Tag Archives: 5Pointz

Supporters hold rally to save 5Pointz


| aaltamirano@queenscourier.com

THE COURIER/ Photos and video by Angy Altamirano

The fight to save 5Pointz is not over.

Days after a Brooklyn judge issued a ruling against a request of preliminary injunction looking to protect the aerosol art on the graffiti mecca, hundreds from all over the five boroughs gathered at the Long Island City site to rally and show support.

The judge also dissolved a restraining order, allowing the Wolkoff family, owners of the property on Jackson Avenue and Davis Street, and developer G&M Realty to continue with any pre-demolition activities at the site.

The developers hope to build two apartment towers – one 47 stories and the other 41 stories tall – with close to 1,000 rental apartments, 32,000 square feet of outdoor public space and 50,000 square feet of retail space between them.

“New York is kind of boring right now, they’re overdeveloping, they’re building these glass tissue boxes that are made cheap, have no souls and they’re destroying all our communities,” said Jonathan Cohen, 5Pointz curator, during the November 16 rally. “This is the heart of Long Island City community.”

According to the artists, as of November 13 they can no longer paint on the building and anyone found doing so will be arrested.

“I’m here till the end, I’ll fight till the last day,” said Cohen. “I’m making a promise to you today. I will let you people know if the fight is over. It is not over. He won a battle in a big war and it’s far from over.”

During the rally, artists and supporters shared their favorite 5Pointz memories. Some artists also sold T-shirts, stickers and canvases with their tags and art pieces to raise money for legal and operating costs. Volunteers walked around asking everyone to fill out a “Request for Evaluation” to the City’s Landmarks Preservation Commission to ask for the 5Pointz Aerosol Art Center Inc., located at 45-46 Davis Street, to become a landmark. Over 1,000 forms were signed.

MORE PHOTOS FROM THE RALLY

“This is the most beautiful building in the world, more than the Taj Mahal, because this building is a regular building that we made beautiful,” said Angel Del Villar, one of the speakers at the rally.

“There are a million people that want this building to stay up, across the country and across the world.”

Although the day brought in a peaceful gathering of supporters of all ages and backgrounds, Marie Cecile Flageul, a 5Pointz spokesperson, said she found the police presence at the rally to be ridiculous and unnecessary as she saw squad cars, large numbers of officers and barricades being brought into the area. She also said she was told the presence was due to a call received reporting a riot or march that had to be contained.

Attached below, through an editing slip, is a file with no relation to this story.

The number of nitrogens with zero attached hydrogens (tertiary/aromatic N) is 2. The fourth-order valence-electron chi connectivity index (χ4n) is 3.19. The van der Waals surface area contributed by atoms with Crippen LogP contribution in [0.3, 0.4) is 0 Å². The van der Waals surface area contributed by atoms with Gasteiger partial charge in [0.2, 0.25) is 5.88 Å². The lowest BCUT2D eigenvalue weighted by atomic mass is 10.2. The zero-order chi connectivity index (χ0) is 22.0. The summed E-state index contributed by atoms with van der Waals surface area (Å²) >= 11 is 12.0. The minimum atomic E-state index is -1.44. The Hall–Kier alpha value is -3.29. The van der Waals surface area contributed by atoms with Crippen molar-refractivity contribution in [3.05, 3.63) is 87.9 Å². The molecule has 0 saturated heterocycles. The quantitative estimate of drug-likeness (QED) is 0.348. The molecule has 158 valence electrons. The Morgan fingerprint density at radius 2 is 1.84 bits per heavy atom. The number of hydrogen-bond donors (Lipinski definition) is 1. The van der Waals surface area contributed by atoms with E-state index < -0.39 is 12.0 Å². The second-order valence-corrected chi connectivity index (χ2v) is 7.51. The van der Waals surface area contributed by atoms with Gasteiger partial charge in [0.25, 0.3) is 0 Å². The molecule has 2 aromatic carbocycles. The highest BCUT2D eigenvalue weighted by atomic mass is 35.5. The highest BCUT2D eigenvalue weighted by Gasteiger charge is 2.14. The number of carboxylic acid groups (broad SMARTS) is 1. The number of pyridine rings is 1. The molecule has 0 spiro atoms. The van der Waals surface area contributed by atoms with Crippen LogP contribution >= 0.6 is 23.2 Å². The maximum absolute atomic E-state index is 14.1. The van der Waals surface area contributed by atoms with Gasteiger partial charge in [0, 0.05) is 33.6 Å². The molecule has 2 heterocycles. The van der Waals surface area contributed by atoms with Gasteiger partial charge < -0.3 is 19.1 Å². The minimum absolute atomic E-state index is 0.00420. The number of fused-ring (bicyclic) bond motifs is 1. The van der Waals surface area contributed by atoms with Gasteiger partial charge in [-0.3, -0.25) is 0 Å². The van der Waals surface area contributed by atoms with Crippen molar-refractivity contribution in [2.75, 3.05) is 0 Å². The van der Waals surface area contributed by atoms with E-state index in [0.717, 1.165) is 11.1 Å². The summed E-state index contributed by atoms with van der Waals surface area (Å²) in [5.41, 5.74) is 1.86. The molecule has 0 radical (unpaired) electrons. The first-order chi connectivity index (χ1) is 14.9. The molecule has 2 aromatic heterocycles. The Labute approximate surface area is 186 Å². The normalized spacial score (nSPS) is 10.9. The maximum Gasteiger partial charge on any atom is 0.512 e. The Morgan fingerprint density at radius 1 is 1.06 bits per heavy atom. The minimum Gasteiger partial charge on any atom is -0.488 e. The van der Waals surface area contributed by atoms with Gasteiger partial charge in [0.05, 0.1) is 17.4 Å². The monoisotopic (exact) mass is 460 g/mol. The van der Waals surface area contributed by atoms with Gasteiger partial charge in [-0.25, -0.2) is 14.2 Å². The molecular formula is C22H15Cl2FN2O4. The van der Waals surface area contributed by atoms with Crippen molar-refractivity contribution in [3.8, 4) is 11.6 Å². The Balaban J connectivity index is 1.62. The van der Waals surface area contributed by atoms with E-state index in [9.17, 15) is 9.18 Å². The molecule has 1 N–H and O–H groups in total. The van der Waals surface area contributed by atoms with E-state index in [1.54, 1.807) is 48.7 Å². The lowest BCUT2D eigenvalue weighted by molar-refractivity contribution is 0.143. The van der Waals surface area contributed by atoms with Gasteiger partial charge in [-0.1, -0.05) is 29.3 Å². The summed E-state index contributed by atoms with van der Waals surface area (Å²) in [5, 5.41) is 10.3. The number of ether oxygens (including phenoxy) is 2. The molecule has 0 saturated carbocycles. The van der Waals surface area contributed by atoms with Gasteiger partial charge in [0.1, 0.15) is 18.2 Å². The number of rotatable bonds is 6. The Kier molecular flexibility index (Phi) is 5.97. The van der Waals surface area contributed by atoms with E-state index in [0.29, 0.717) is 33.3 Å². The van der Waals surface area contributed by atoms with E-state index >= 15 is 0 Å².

“The profiling is getting old,” said Flageul.

The presence got lighter as the day went on and the rally went on with no disturbances.

“We were able to tell people in our own words that it’s not over,” said Flageul. “That’s our god-given and constitutional right.”

The artists hope to organize another rally at an indoor venue before December 15.

Jeannine Chanes, a lawyer for the 5Pointz artists, previously told The Courier the initial lawsuit filed by the group will still continue. She also said they will consider appealing the ruling on their preliminary injunction request, based on a written opinion by the judge, which still has not been issued.

The Wolkoffs and their attorney, who were not at the rally, did not respond to comment as of press time.

 

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5Pointz supporters not giving up after judge’s ruling


| aaltamirano@queenscourier.com

File photo

Updated 5:45 p.m. : 

Although a Brooklyn judge has given 5Pointz the thumbs down, artists and supporters are still not giving up.

Judge Frederic Block of the Brooklyn Federal Court issued a ruling on Tuesday against a request of preliminary injunction by Jonathan Cohen, curator at 5Pointz, and a group of 16 other aerosol artists, which sought protection for the hundreds of unique artworks at the site. The judge also ruled to dissolve the restraining order, which was initially granted in October and then extended a few weeks later.

Lifting the restraining order means the Wolkoff family, owners of the property on Jackson Avenue and Davis Street, and developer G&M Realty can now continue with any pre-demolition activities at the site.